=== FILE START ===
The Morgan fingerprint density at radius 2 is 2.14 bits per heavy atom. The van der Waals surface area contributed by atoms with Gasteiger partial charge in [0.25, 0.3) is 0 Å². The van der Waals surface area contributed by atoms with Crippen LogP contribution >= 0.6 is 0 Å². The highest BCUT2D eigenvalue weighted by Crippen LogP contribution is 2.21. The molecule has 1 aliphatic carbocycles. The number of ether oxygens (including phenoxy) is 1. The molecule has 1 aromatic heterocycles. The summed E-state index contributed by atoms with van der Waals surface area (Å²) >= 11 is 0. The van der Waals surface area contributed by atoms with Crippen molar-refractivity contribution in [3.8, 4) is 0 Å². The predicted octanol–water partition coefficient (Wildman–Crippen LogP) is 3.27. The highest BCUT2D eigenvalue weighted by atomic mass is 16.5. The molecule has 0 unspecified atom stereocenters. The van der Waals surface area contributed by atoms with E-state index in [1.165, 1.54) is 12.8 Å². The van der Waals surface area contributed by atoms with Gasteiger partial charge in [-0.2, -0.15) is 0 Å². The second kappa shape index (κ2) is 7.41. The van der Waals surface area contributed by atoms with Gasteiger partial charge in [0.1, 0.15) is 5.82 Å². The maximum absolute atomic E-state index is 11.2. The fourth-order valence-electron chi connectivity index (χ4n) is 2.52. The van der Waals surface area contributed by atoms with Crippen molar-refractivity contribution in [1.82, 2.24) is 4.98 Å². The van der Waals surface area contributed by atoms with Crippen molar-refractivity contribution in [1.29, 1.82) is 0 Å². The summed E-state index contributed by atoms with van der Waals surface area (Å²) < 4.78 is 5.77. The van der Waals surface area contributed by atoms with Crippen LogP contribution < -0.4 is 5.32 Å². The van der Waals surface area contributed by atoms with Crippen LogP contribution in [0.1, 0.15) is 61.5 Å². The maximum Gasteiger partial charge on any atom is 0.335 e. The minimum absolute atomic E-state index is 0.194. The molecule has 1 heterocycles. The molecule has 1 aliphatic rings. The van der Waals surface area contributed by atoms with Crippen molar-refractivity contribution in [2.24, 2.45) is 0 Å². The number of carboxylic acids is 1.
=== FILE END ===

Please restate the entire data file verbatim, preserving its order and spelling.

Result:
The Morgan fingerprint density at radius 2 is 2.14 bits per heavy atom. The van der Waals surface area contributed by atoms with Gasteiger partial charge in [0.25, 0.3) is 0 Å². The van der Waals surface area contributed by atoms with Crippen LogP contribution >= 0.6 is 0 Å². The highest BCUT2D eigenvalue weighted by Crippen LogP contribution is 2.21. The molecule has 1 aliphatic carbocycles. The number of ether oxygens (including phenoxy) is 1. The molecule has 1 aromatic heterocycles. The summed E-state index contributed by atoms with van der Waals surface area (Å²) >= 11 is 0. The van der Waals surface area contributed by atoms with Crippen molar-refractivity contribution in [3.8, 4) is 0 Å². The predicted octanol–water partition coefficient (Wildman–Crippen LogP) is 3.27. The highest BCUT2D eigenvalue weighted by atomic mass is 16.5. The molecule has 0 unspecified atom stereocenters. The van der Waals surface area contributed by atoms with E-state index in [1.165, 1.54) is 12.8 Å². The van der Waals surface area contributed by atoms with Gasteiger partial charge in [-0.2, -0.15) is 0 Å². The second kappa shape index (κ2) is 7.41. The van der Waals surface area contributed by atoms with Gasteiger partial charge in [0.1, 0.15) is 5.82 Å². The maximum absolute atomic E-state index is 11.2. The fourth-order valence-electron chi connectivity index (χ4n) is 2.52. The van der Waals surface area contributed by atoms with Crippen molar-refractivity contribution in [1.82, 2.24) is 4.98 Å². The van der Waals surface area contributed by atoms with Crippen molar-refractivity contribution in [1.29, 1.82) is 0 Å². The summed E-state index contributed by atoms with van der Waals surface area (Å²) < 4.78 is 5.77. The van der Waals surface area contributed by atoms with Crippen LogP contribution < -0.4 is 5.32 Å². The van der Waals surface area contributed by atoms with Crippen LogP contribution in [0.1, 0.15) is 61.5 Å². The maximum Gasteiger partial charge on any atom is 0.335 e. The minimum absolute atomic E-state index is 0.194. The molecule has 1 heterocycles. The molecule has 1 aliphatic rings. The van der Waals surface area contributed by atoms with Crippen molar-refractivity contribution in [2.24, 2.45) is 0 Å². The number of carboxylic acids is 1.